Performing live electronic music: The theatrics of CTEMF

Ja. Magazine writer, Andy Mkosi, reported from SA’s biggest electronic music festival. While paying homage to the pioneers of electronic music, they consider the festival’s representation and talks online spaces and accessiblity when it comes to the offline, live music experience.

It’s around four in the afternoon when I’m woken by an 021 number flashing through on my phone. It’s my colleague Philela informing me to start moving towards the Cape Town CBD. I drag myself off the couch and make my way to the taxi rank. We breeze through the freeway and seven minutes later I’m in town. Walking towards City Hall, I catch myself wondering whether or not the locals chilling at The Grand Parade even know about the event that’s about to take place over the next few days.

The gig is the Cape Town Electronic Music Festival (CTEMF), an annual three-day event that features some of South Africa’s biggest electronic musicians as well as a handful of international acts. Established in 2012 as a platform for South Africa’s burgeoning electronic music culture and industry, CTEMF has gone from strength to strength, even gaining international recognition.

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This year, 39 exciting acts and artists were lined up for the weekend taking place from 2- 7 February, spanning a range of electronic genres from hip- hop and kwaito, to ambient electronica, dancefloor- house and everything in-between. Considering it was what seems like only a few years ago now that artists like The Real Estate Agents and Felix Laband were pioneering live electronic music in the country through live scratching and impromptu turntable setups, festivals like CTEMF do a great deal to showcase the rapid growth of the genre.

But electronic music, in all its growing popularity, primarily exists online. I am reminded that it’s only a select few who have the privilege of owning a Twitter or Facebook account who know about these things, especially electronic music which exists in the online spaces frequented largely by the white middle class. With the 2012 CTEMF debut hosting a number of black artists you could count on your hand, the festival’s representation has increased ever so slightly over the years (you can just make it to two hands now), but it still has a long way to go. I ride this train of thought for a while longer before it arrives at another point in question— if electronic music primarily exists online, how does it translate to the offline, live music experience? The answer to this question is met almost as soon as I arrive at the venue.

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At City Hall there are people and there is sound and all of it is in excess. This was to be expected. Sound is thumping through the corridors coming from various corners of the venue, pink, purple and red lights flare out from the stage as I walk towards what I discover is the ‘main stage’, while Cape Town based hip hop crew Driemanskap do their thing. Behind them sit high, sprawling screens, on which strange and captivating images are being flashed and looped. The images range from cryptic, maze like patterns, to people jumping off tall buildings. Standing there, in front of this audio- visual scene, it’s a few tracks later that I remember what I’m actually there to do – cover the event and make images.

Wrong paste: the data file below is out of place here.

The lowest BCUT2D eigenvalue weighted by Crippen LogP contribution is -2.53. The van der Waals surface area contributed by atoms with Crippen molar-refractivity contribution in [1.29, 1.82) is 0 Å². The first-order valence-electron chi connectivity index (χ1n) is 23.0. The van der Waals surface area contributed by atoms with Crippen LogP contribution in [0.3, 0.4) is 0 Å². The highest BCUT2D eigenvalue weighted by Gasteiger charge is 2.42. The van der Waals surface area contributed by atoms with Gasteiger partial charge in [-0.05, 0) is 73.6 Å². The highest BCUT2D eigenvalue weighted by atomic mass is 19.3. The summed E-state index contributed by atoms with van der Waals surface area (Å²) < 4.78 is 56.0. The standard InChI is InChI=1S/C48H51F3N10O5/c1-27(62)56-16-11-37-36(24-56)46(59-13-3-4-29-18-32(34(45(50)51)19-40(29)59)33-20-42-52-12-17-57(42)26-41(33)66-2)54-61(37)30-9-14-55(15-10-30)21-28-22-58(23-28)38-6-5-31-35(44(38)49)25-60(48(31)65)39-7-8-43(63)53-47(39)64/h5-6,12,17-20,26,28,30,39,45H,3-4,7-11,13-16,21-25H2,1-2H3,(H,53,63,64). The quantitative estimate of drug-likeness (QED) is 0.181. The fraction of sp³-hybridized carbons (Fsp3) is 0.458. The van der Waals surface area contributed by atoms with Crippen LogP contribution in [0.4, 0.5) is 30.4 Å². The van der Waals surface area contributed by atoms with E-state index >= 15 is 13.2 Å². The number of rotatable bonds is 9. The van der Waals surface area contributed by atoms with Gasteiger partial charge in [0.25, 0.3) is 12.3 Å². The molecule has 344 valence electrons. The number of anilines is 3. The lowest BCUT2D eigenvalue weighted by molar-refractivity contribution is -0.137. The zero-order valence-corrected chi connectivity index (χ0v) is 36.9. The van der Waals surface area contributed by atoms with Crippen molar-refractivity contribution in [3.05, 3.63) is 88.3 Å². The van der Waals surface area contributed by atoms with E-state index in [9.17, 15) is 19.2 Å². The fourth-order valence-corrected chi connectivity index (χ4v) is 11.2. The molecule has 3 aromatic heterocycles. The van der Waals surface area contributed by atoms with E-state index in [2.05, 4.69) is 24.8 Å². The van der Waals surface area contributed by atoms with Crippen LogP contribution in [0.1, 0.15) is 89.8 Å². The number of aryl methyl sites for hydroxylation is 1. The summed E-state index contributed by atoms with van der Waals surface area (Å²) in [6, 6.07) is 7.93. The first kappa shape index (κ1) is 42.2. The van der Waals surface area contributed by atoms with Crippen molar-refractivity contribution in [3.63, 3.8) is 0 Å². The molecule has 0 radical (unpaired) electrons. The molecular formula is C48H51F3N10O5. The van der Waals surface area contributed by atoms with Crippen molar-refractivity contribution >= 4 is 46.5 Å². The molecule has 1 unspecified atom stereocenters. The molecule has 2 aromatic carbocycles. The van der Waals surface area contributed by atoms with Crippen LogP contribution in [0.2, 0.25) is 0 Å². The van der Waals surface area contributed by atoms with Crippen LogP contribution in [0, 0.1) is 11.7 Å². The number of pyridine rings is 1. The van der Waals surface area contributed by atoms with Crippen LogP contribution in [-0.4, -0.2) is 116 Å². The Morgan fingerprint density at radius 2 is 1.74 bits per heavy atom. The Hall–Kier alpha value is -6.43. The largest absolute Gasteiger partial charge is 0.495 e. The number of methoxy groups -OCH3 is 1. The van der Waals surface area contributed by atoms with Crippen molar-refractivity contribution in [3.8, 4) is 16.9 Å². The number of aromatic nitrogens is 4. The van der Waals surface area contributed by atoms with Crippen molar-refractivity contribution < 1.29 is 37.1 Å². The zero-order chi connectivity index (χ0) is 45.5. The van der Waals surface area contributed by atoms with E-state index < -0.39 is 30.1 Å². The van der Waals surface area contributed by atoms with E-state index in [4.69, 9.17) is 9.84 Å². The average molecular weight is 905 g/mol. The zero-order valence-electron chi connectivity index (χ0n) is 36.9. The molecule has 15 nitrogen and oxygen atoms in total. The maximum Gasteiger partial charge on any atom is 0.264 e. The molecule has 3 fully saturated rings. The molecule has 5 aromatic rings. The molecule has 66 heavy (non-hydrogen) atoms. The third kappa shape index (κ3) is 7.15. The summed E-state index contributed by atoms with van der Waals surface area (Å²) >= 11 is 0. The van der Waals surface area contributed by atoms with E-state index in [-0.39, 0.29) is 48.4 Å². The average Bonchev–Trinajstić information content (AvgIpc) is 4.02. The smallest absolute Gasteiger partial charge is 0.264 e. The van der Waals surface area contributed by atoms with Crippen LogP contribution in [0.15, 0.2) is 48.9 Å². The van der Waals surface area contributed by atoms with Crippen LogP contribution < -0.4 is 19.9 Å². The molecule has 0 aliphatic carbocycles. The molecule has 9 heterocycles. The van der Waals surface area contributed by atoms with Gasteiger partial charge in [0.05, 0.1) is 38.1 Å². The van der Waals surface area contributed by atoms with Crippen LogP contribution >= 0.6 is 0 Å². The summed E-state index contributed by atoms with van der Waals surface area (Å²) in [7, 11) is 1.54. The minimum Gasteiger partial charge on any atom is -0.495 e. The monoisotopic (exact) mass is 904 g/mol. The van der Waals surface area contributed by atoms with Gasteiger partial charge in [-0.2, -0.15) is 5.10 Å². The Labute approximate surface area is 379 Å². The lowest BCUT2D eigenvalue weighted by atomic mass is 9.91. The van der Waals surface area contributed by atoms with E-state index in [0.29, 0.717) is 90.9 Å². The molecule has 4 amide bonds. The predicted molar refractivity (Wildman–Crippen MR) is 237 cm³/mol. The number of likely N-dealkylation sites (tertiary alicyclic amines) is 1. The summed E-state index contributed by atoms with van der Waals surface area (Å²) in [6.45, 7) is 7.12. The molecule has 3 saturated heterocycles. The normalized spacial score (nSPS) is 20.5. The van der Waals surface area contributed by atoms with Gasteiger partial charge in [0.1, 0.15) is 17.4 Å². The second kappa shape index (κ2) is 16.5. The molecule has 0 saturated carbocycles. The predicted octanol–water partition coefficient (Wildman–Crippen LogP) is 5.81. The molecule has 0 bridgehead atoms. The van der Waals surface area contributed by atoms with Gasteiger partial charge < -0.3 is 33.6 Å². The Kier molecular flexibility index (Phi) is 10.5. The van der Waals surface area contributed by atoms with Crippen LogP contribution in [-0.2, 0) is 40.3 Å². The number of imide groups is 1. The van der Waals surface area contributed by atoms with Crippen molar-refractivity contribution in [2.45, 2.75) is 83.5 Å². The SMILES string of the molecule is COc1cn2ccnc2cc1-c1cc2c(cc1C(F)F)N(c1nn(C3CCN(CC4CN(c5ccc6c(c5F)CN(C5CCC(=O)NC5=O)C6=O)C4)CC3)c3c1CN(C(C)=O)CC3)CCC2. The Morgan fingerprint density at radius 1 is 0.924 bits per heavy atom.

This hypnotic, near overwhelming display of imagery however, is the answer to my question. There is a theatrical element to these musicians, and certainly, if all musicians are performers, then these DJs, producers, and rappers are here to put on a well-rounded performance, online or offline, regardless of genre.

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The visuals are a constant at CTEMF. You need only witness a performance by Sibot and Toyota, the pinnacle of live, local electronic performance, to know that the theatrics of live electronic music are as much a part of the show as the music itself. Similarly, musicians such as Haezer take to bringing actual dancers, dressed up and glittering in gold, to enhance his live shows. Another act I was looking forward to was the perf Petite Noir. Before he even stepped on stage, his set was visuals from the get go. It was as though the audience were waiting on a movie to begin as the screen went from black, to being filled with a white that formed the letters of his name, bouncing up and down the screen and building further momentum.

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By the time he emerged screaming “Wassup Cape Town!” to a crowd that was already screaming out his name, the screen took the form of familiar visuals which I remember seeing online when stalking his career moves. The colours dominating his La Vie Ebelle album videos and covers were moving around in all forms on the screen, a milky type of white and this strong beautiful green. While I make images of Petite, he switches from a silhouette to an illuminated artist as the lights hit him. “He is so hot!” screams out one of the girls in the crowd.

It’s clear that in an age where those of us with readily available access to the internet reach the majority of our music online, far removed from stages and live music venues, there is a need for a heightened level of performance in the live context. In electronic music, and specifically in South Africa’s electronic music, that performance really is something to behold. And considering a festival such as CTEMF which is only in its fourth year, South Africa’s musical theatrics are only just beginning to grace the stage, now it’s just a matter of access and inclusivity. We’ll have to see how next year’s festival plays out.

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